As humans, we are all inclined to sin because of our sinful nature. Different people have different temptations. For a lot of men, porn and sex are strong temptations. For an alcoholic seeking sobriety, drinking is a strong temptation. For somebody who has depression, the temptation to cut may be present. Temptations are most strong when one is tired, bored, or stressed out. There is a way to overcome the temptation. 1 Corinthians 10:13 says “No temptation has overtaken you except what is common to mankind. And God is faithful; he will not let you be tempted beyond what you can bear. But when you are tempted, he will also provide a way out so that you can endure it” (NIV). The temptation will pass, but you have to find an alternative way to occupy your time.
As I am going into a 4 month relationship with my loving boyfriend Johnny Fernandes, I have learned so much about myself and how to love someone unconditionally. Learning love is putting the needs of someone else before yours and learning to love them for who they are. Just as Christ does for us. When being in love with someone who struggles with anxiety and depression, there are a few important things to keep in mind:
I remember the first time I ever wanted to end my life. I was fifteen years old; a freshman in high school on the bus ride home from school one day. I had found out that the people I considered to be friends were not friends of mine at all, my fifteen year old heart had been broken for the first time by a boy, and I was on my way to a house that I desperately tried to spend more time outside of it than inside.
Technology today has grown to levels that we might not have expected in some years before, and the applications to different aspects of life have also been boosted in no small means. By different forms of life, though, we mean both the good and the bad.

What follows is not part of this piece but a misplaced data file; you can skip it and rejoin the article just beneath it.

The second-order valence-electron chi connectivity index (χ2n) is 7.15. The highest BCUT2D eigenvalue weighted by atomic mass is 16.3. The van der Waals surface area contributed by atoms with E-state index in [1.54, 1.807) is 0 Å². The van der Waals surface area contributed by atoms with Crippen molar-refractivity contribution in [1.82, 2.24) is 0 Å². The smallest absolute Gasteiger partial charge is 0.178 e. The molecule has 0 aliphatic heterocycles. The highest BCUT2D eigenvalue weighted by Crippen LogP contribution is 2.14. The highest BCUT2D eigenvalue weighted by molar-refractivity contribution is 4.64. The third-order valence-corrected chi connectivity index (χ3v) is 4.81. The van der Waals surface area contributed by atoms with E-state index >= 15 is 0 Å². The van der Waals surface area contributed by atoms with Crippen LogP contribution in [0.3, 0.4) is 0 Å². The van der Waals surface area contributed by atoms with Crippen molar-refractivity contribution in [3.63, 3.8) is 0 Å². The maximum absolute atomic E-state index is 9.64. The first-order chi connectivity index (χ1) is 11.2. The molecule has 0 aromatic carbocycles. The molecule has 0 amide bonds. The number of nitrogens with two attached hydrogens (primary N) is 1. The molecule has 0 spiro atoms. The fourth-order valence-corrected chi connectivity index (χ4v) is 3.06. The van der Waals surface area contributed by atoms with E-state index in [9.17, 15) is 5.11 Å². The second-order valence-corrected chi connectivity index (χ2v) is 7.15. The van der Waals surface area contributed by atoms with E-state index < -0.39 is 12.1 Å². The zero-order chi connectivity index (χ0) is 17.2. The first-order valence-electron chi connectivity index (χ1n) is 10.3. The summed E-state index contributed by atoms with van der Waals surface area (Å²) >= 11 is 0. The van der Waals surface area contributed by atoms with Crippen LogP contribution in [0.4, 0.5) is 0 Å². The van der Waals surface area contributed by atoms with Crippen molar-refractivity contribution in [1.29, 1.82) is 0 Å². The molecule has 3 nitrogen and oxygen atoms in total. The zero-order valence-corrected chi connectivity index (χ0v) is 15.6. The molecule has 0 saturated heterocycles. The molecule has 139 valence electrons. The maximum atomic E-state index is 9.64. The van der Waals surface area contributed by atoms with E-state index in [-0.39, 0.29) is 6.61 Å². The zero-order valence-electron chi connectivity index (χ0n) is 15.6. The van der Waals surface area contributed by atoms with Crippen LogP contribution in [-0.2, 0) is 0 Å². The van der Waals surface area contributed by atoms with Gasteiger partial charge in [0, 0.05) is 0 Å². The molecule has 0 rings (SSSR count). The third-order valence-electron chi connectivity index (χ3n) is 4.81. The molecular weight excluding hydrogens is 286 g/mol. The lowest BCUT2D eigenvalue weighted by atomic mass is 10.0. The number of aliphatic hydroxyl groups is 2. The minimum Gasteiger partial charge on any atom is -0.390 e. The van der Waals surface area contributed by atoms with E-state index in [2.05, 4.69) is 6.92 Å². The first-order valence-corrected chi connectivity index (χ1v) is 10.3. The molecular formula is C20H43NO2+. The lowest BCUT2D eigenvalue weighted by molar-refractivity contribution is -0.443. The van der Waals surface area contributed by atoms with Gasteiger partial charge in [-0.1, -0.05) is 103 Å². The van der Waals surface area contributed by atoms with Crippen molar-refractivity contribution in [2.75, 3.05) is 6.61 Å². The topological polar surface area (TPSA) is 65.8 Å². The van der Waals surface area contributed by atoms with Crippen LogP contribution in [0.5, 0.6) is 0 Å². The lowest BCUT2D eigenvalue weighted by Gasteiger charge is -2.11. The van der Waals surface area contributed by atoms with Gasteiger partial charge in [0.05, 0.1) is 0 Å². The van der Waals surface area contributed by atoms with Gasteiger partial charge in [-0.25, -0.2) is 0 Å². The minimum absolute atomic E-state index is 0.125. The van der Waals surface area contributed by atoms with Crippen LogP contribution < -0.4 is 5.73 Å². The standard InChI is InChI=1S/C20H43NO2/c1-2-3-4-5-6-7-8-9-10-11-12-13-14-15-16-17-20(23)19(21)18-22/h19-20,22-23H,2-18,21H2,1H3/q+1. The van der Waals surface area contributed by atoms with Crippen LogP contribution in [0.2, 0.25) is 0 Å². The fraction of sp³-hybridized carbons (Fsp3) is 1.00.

To cut the long story short, this is evident in how technology can now be used to carry out domestic abuse in varying degrees. This is surely a growing concern for us, but there is good news too.
A worldview is the framework for comprehending and interpreting reality. This interpretation influence our behavior for one acts according to the truths they believe. Each person has a worldview and every worldview is made up of both faith and reason, whether you are a Christian or not.
In this season of plastic free July, I am reminded of one of the first calls of Christianity: to take care of the planet. Now this may seem like a made-up idea that is used to push the agenda of the trend of being eco-friendly, but this is an actual issue for the Christian nation. In Genesis, God calls Adam and Eve to take care of the land and the animals that was provided for them.
We must not only choose to follow the call to love our fellow man when we are standing around a Christmas tree. It does not take the flame of an Advent candle to give us the ability to love and serve. Peace on earth is not meant to be a short-lived fantasy in the holiday hustle and bustle. If we only seek to follow our call to love the poor, widow, and orphan under the mask of the Christmas season, then our offense to the character of God is rank; our motives are tainted, and even our acts of righteousness are defiled.
Let’s start with the bigger picture...something we usually skim over in the Bible. Luke and Matthew both bring us the genealogy of Jesus. There is much debate about why they differ, the literal blood line versus the adoptive lineage, who was left out and why, but I’m not getting into that today. Today I want to focus on Matthew’s account. While the genealogy in both gospels is patrilineal, Matthew brings a twist. He intentionally names five women, Tamar, Rahab, Ruth, Bathsheba and Mary.
Betrayal spreads like a wildfire. It starts with one incident with one person, and then it grows out of control. It consumes you to the point that it begins to affect others who were not even involved in the original incident. We tend to tell our stories to anyone who will listen and want everyone to know who betrayed us and how. If the betrayal isn’t forgiven and dealt with properly and biblically (Matthew 18), it will impact those who are in your life now, but can also become a generational problem.
Betrayal is how Satan loves to do his work. As Christians, our foundation is built on LOVE (Matthew 22:37-40, 1 John 4:16 ), TRUST (Proverbs 3:5-6, 2 Corinthians 5:7 ) and FORGIVENESS (Acts 2:38, Ephesians 4:31-32, Matthew 6:14-15), and betrayal is the opposite of our foundation. That is why Satan is so successful in using betrayal to chip away at our foundation.